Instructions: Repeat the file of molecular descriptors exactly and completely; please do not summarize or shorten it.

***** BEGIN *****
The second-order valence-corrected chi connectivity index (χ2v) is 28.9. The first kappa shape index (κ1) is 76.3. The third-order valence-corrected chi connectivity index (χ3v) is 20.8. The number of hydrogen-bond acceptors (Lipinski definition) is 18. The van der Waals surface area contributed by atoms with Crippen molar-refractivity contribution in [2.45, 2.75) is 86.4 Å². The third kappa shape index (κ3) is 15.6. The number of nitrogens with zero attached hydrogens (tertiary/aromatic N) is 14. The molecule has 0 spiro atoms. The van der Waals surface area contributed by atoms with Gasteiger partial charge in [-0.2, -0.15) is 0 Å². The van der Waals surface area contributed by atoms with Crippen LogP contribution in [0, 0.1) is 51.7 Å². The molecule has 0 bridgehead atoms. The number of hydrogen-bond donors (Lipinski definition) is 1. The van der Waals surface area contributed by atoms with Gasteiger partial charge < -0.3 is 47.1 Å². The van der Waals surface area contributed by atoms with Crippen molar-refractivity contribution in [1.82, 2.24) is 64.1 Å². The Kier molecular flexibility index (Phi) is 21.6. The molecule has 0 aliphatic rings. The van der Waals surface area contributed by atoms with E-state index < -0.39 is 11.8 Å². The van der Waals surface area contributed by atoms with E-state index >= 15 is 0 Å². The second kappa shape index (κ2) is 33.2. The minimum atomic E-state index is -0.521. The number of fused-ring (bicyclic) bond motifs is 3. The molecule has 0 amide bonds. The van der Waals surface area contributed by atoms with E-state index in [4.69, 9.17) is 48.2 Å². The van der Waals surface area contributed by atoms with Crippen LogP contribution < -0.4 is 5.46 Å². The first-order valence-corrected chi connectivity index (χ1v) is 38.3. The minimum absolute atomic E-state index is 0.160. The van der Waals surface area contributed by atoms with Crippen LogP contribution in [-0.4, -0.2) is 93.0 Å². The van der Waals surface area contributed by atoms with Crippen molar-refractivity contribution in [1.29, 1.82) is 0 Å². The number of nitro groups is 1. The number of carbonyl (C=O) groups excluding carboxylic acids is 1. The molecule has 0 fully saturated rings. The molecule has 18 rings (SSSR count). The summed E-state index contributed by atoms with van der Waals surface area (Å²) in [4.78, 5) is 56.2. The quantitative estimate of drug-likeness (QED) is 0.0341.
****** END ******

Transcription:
The second-order valence-corrected chi connectivity index (χ2v) is 28.9. The first kappa shape index (κ1) is 76.3. The third-order valence-corrected chi connectivity index (χ3v) is 20.8. The number of hydrogen-bond acceptors (Lipinski definition) is 18. The van der Waals surface area contributed by atoms with Crippen molar-refractivity contribution in [2.45, 2.75) is 86.4 Å². The third kappa shape index (κ3) is 15.6. The number of nitrogens with zero attached hydrogens (tertiary/aromatic N) is 14. The molecule has 0 spiro atoms. The van der Waals surface area contributed by atoms with Gasteiger partial charge in [-0.2, -0.15) is 0 Å². The van der Waals surface area contributed by atoms with Crippen LogP contribution in [0, 0.1) is 51.7 Å². The molecule has 0 bridgehead atoms. The number of hydrogen-bond donors (Lipinski definition) is 1. The van der Waals surface area contributed by atoms with Gasteiger partial charge < -0.3 is 47.1 Å². The van der Waals surface area contributed by atoms with Crippen molar-refractivity contribution in [1.82, 2.24) is 64.1 Å². The Kier molecular flexibility index (Phi) is 21.6. The molecule has 0 aliphatic rings. The van der Waals surface area contributed by atoms with E-state index < -0.39 is 11.8 Å². The van der Waals surface area contributed by atoms with E-state index >= 15 is 0 Å². The second kappa shape index (κ2) is 33.2. The minimum atomic E-state index is -0.521. The number of fused-ring (bicyclic) bond motifs is 3. The molecule has 0 amide bonds. The van der Waals surface area contributed by atoms with E-state index in [4.69, 9.17) is 48.2 Å². The van der Waals surface area contributed by atoms with Crippen LogP contribution < -0.4 is 5.46 Å². The first-order valence-corrected chi connectivity index (χ1v) is 38.3. The minimum absolute atomic E-state index is 0.160. The van der Waals surface area contributed by atoms with Crippen LogP contribution in [-0.4, -0.2) is 93.0 Å². The van der Waals surface area contributed by atoms with Crippen molar-refractivity contribution in [1.29, 1.82) is 0 Å². The number of nitro groups is 1. The number of carbonyl (C=O) groups excluding carboxylic acids is 1. The molecule has 0 fully saturated rings. The molecule has 18 rings (SSSR count). The summed E-state index contributed by atoms with van der Waals surface area (Å²) in [4.78, 5) is 56.2. The quantitative estimate of drug-likeness (QED) is 0.0341.